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By Marla Dickerson, Times Staff Writer
February 22, 2007
MEXICO CITY — Foreign direct investment in Mexico probably increased 6.4% last year as U.S. manufacturers continued to ship production south of the border, the government said Wednesday.
But the infusion of $18.9 billion by multinational companies paled in comparison with the economic contributions of another set of “investors”: immigrant workers who sent home $23 billion from their mostly low-wage jobs in the U.S.
“It’s an OK number. Not spectacular,” said Alberto Ramos, emerging-markets analyst at Goldman Sachs in New York, referring to foreign companies’ spending on factories, equipment and real estate in Mexico last year. The preliminary figure released by the Economy Ministry was identical to the foreign direct investment recorded by the Bank of Mexico in 2005.
Officials said they expected an upward revision in the 2006 figure in coming weeks, leading them to project an increase from the previous year. The manufacturing sector accounted for 61.3% of the inflows in 2006.
The Big Three U.S. automakers and Toyota Motor Corp., in particular, have invested heavily in Mexico in recent years to take advantage of its lower labor costs and proximity to the U.S., the world’s No. 1 automobile market. U.S. companies remain far and away the largest foreign investors in Mexico, providing nearly 64% of direct investment last year. Mexico has attracted more than $200 billion in foreign direct investment since the North American Free Trade Agreement was implemented in 1994.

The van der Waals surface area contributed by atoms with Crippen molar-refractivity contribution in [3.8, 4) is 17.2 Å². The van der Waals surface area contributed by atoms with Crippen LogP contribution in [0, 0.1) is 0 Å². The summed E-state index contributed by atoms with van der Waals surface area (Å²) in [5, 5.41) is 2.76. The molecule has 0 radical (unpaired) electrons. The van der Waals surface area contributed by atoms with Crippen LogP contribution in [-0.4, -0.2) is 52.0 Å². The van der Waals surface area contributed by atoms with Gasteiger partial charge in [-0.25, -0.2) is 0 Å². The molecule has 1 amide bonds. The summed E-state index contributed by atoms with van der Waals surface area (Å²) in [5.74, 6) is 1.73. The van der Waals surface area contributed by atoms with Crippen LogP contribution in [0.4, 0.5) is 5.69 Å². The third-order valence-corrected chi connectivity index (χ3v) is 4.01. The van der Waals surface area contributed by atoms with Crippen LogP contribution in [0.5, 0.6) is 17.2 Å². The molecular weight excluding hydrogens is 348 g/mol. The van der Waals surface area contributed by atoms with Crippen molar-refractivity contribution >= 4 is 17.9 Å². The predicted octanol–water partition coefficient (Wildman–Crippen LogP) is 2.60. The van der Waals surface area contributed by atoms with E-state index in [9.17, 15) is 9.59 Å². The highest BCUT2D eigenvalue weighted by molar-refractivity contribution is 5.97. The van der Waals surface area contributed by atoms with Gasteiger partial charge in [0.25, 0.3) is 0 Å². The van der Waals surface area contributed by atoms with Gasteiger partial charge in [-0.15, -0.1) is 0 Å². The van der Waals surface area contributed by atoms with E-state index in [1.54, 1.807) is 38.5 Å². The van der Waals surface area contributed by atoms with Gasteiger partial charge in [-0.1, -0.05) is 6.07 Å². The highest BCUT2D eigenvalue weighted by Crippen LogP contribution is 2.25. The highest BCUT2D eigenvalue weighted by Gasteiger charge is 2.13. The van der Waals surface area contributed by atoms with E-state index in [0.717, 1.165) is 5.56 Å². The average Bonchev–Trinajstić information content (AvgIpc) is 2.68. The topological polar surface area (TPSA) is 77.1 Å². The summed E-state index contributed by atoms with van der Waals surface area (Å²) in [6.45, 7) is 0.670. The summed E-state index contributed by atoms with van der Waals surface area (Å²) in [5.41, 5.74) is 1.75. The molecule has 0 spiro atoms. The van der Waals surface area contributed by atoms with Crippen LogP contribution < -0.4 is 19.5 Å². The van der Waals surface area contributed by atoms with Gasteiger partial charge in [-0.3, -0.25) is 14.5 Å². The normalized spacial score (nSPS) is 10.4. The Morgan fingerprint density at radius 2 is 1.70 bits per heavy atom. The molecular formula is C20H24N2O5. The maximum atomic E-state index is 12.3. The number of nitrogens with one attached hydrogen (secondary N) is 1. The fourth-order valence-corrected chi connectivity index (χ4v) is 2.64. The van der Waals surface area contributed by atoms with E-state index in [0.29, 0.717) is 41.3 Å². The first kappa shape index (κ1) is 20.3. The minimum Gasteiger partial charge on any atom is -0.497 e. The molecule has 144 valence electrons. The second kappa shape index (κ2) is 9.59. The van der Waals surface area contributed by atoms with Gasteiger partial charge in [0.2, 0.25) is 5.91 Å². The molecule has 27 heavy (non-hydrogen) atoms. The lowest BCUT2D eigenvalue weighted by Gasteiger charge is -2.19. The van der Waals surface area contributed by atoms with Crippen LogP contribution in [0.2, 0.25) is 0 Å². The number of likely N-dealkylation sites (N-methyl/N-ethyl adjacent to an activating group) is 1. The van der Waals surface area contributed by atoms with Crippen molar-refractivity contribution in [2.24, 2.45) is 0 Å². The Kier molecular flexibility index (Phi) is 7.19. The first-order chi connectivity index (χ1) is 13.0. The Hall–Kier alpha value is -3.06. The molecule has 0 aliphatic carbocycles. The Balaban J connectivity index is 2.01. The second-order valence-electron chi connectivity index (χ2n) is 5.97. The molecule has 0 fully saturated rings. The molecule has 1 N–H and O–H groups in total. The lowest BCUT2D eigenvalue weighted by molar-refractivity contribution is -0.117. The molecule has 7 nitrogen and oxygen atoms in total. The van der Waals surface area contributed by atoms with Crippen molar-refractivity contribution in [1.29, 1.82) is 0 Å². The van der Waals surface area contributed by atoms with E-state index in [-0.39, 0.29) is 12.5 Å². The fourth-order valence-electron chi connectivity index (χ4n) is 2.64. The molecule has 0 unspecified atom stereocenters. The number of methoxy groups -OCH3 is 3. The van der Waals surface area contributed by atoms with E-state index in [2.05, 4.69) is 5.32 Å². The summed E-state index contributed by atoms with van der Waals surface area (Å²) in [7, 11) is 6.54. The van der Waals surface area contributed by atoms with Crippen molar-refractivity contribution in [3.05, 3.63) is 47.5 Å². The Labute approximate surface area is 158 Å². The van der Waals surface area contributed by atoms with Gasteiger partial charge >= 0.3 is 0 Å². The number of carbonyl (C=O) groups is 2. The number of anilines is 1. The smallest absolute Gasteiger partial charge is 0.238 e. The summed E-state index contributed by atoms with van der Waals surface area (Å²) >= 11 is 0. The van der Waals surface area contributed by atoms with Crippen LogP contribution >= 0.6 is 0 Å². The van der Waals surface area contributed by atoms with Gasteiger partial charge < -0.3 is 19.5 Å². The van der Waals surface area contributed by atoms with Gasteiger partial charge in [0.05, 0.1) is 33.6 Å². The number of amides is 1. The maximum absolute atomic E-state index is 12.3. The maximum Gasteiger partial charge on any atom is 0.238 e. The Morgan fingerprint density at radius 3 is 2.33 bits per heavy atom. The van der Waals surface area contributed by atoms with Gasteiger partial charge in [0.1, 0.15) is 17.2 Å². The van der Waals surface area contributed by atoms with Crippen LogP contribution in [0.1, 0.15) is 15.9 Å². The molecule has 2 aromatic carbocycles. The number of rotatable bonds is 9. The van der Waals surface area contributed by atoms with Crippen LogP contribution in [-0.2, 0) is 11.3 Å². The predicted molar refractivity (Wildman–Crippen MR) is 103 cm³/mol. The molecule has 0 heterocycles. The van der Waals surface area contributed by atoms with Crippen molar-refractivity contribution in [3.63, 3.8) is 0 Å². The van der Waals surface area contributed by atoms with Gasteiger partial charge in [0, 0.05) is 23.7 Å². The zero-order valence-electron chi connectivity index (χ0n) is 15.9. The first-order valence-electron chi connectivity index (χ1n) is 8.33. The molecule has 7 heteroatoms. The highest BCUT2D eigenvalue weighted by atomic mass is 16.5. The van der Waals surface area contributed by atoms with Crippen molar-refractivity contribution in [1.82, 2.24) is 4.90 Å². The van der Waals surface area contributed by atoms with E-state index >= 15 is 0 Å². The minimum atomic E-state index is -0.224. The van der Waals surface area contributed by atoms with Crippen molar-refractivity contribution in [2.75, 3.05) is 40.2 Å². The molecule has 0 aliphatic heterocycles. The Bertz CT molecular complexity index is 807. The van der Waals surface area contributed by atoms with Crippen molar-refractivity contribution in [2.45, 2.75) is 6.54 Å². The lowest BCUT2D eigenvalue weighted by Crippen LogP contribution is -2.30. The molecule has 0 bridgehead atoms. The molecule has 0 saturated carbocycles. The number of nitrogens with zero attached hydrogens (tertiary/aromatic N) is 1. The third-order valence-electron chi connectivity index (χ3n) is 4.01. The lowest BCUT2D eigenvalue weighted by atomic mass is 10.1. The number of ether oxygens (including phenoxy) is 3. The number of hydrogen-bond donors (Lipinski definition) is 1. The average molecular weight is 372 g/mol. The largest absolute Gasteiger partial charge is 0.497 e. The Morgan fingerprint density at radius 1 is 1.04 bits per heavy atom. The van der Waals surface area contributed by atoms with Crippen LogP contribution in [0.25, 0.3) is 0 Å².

The Economy Ministry said in a statement that the projected uptick in 2006 reflected “the confidence that international capital has in [Mexico’s] economic and political direction.”
Analysts such as Ramos characterized the performance as respectable but said Mexico needed to make changes to its tax code, labor laws and energy sector to garner significantly higher levels of investment. Indeed, the importance of remittances to the economy is considered a sign of weakness.
Meanwhile, investors increasingly are looking to the dynamic economies of Asia to build factories and set up businesses. As recently as 2000, the countries of Latin America and the Caribbean nabbed 41% of all foreign direct investment in the developing world, according to figures from the United Nations Conference on Trade and Development.
In 2005, that share had fallen to 31%; Asia’s share jumped to 60% from 55% during the same period. “Latin America is losing importance and relevance,” Ramos said. “Populism and political instability have eroded the region’s appeal for foreign investors to commit capital.”